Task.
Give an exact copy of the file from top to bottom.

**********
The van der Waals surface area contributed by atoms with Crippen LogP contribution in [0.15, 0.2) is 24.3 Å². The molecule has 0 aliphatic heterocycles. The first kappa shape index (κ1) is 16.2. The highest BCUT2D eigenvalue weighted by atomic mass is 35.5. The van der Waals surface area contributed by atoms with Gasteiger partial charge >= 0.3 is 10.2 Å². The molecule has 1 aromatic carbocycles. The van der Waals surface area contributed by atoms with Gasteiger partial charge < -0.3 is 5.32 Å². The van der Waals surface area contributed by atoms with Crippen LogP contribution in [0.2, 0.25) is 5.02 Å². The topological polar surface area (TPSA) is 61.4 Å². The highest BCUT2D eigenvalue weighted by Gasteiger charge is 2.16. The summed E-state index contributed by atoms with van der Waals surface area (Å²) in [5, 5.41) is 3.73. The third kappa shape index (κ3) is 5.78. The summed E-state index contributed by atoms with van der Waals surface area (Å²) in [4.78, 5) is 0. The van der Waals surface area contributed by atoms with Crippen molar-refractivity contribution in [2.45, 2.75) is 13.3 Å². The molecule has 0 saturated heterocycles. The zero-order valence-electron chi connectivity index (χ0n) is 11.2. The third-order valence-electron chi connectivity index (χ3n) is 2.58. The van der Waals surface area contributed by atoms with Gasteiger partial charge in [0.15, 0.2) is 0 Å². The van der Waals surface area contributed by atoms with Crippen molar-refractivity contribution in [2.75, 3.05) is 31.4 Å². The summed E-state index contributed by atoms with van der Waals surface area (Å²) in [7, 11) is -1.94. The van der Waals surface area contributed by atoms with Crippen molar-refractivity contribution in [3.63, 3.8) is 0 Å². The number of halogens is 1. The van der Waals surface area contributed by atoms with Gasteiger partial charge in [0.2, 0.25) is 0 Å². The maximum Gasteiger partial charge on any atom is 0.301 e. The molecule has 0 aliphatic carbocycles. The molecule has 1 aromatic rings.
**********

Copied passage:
The van der Waals surface area contributed by atoms with Crippen LogP contribution in [0.15, 0.2) is 24.3 Å². The molecule has 0 aliphatic heterocycles. The first kappa shape index (κ1) is 16.2. The highest BCUT2D eigenvalue weighted by atomic mass is 35.5. The van der Waals surface area contributed by atoms with Gasteiger partial charge >= 0.3 is 10.2 Å². The molecule has 1 aromatic carbocycles. The van der Waals surface area contributed by atoms with Gasteiger partial charge < -0.3 is 5.32 Å². The van der Waals surface area contributed by atoms with Crippen LogP contribution in [0.2, 0.25) is 5.02 Å². The topological polar surface area (TPSA) is 61.4 Å². The highest BCUT2D eigenvalue weighted by Gasteiger charge is 2.16. The summed E-state index contributed by atoms with van der Waals surface area (Å²) in [5, 5.41) is 3.73. The third kappa shape index (κ3) is 5.78. The summed E-state index contributed by atoms with van der Waals surface area (Å²) in [4.78, 5) is 0. The van der Waals surface area contributed by atoms with Crippen molar-refractivity contribution in [2.45, 2.75) is 13.3 Å². The molecule has 0 saturated heterocycles. The zero-order valence-electron chi connectivity index (χ0n) is 11.2. The third-order valence-electron chi connectivity index (χ3n) is 2.58. The van der Waals surface area contributed by atoms with Gasteiger partial charge in [0.15, 0.2) is 0 Å². The van der Waals surface area contributed by atoms with Crippen molar-refractivity contribution in [2.75, 3.05) is 31.4 Å². The summed E-state index contributed by atoms with van der Waals surface area (Å²) in [7, 11) is -1.94. The van der Waals surface area contributed by atoms with Crippen molar-refractivity contribution in [3.63, 3.8) is 0 Å². The number of halogens is 1. The van der Waals surface area contributed by atoms with Gasteiger partial charge in [0.2, 0.25) is 0 Å². The maximum Gasteiger partial charge on any atom is 0.301 e. The molecule has 0 aliphatic carbocycles. The molecule has 1 aromatic rings.